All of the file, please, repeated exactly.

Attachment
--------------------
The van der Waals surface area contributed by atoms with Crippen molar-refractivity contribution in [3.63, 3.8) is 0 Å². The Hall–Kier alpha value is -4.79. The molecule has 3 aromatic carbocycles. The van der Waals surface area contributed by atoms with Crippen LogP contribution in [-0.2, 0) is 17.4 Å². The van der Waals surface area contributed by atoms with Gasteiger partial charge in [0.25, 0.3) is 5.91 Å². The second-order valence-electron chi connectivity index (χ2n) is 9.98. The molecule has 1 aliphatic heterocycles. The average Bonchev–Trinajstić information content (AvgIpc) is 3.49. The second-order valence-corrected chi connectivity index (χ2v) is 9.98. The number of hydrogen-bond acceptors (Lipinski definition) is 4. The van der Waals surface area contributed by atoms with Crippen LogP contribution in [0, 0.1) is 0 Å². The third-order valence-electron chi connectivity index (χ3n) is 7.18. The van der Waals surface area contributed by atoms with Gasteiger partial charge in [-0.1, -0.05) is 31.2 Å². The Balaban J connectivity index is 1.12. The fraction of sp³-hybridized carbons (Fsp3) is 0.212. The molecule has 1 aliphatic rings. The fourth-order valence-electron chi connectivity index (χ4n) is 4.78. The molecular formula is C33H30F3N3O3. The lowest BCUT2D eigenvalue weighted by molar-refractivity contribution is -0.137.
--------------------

The van der Waals surface area contributed by atoms with Crippen molar-refractivity contribution in [3.63, 3.8) is 0 Å². The Hall–Kier alpha value is -4.79. The molecule has 3 aromatic carbocycles. The van der Waals surface area contributed by atoms with Crippen LogP contribution in [-0.2, 0) is 17.4 Å². The van der Waals surface area contributed by atoms with Gasteiger partial charge in [0.25, 0.3) is 5.91 Å². The second-order valence-electron chi connectivity index (χ2n) is 9.98. The molecule has 1 aliphatic heterocycles. The average Bonchev–Trinajstić information content (AvgIpc) is 3.49. The second-order valence-corrected chi connectivity index (χ2v) is 9.98. The number of hydrogen-bond acceptors (Lipinski definition) is 4. The van der Waals surface area contributed by atoms with Crippen LogP contribution in [0, 0.1) is 0 Å². The third-order valence-electron chi connectivity index (χ3n) is 7.18. The van der Waals surface area contributed by atoms with Gasteiger partial charge in [-0.1, -0.05) is 31.2 Å². The Balaban J connectivity index is 1.12. The fraction of sp³-hybridized carbons (Fsp3) is 0.212. The molecule has 1 aliphatic rings. The fourth-order valence-electron chi connectivity index (χ4n) is 4.78. The molecular formula is C33H30F3N3O3. The lowest BCUT2D eigenvalue weighted by molar-refractivity contribution is -0.137.